He reflects on his time as a student, and I think, comes up with a helpful tool for all of us to incorporate into our study and preparation of God’s Word for God’s people. Here’s what he had to say (remembering what some of his professors taught):
Bob Godfrey also taught a homiletics course. He used a slightly different method, which also produced three-point outlines, which was designed to drive the student back to the text. Having done the same exegetical work required by Volbeda, Kuiper, and Bergsma, Godfrey’s method was to ask a logical question of the text and to answer it from the text. Of course, this method requires one to ask a proper question, but the churches don’t ordinarily license insane people to preach and thus it shouldn’t be too difficult to do. What did Jesus say? Why did he say it? What does it teach us about sin, salvation, and service?
He goes on to say something that may be controversial (at least in some circles). He says that the method of applying scripture through the lens of “biblical theology” – the narrative of scripture – can actually minimize the application of the scripture, leading to repeated reductionistic application (eg. “Don’t be a moralist”). Here’s how Clark said it:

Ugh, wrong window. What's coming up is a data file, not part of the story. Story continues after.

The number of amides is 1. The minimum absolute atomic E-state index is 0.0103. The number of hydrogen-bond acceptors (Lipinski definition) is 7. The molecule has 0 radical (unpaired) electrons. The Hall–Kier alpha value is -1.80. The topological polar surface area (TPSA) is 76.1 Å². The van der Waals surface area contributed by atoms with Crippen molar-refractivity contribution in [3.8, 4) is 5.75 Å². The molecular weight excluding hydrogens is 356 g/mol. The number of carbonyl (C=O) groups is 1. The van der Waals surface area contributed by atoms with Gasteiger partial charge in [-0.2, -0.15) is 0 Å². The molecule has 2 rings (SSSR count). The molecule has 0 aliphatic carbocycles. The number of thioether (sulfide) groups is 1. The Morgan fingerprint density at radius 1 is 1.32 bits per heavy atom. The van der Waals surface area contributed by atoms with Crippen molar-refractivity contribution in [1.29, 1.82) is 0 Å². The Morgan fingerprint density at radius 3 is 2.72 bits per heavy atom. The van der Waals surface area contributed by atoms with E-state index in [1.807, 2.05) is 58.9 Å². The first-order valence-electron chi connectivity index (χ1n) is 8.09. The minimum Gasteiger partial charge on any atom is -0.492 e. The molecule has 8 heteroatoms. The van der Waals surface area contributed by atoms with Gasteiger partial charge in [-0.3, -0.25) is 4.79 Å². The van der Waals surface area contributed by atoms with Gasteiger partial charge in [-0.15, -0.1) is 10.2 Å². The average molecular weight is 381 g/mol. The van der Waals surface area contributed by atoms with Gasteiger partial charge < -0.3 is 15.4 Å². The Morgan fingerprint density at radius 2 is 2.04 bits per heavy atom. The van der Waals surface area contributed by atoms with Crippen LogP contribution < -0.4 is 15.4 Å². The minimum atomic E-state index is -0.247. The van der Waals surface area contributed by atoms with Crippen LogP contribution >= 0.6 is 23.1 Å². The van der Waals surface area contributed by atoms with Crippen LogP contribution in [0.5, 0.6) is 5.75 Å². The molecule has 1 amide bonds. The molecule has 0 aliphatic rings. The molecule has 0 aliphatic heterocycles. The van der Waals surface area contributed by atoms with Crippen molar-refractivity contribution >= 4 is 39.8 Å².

Some of us were exposed informally to a view that was more concerned about the flow of redemptive history and the unfolding revelation of the biblical eschatology (view of ultimate reality and heaven) that has roots in some modern Dutch-Reformed circles) than about the direct moral application of a passage. This view was attractive to some, especially to those who came out of moralistic backgrounds because it seemed to focus so directly on Christ and God’s grace). In retrospect it’s clear now that this movement did believe in application but in a very limited number of applications. One of the chief applications was, “Don’t be a moralist.” Sometimes this approach, particularly in the hands of a young preacher, could yield arcane sermons or sermons that were more like bible studies than sermons.
My thoughts haven’t quite formed yet, but there is something about this that I want to affirm, as well as critique. In the meantime, you guys share your thoughts. Is Dr. Clark right, in that preaching the text in light of the narrative often (not necessarily) leads to reductionistic application?
Anyone out there share your thoughts. I would especially be interested in anyone out there who has been preaching in the pulpit for a few years to share with those of us who are less experienced.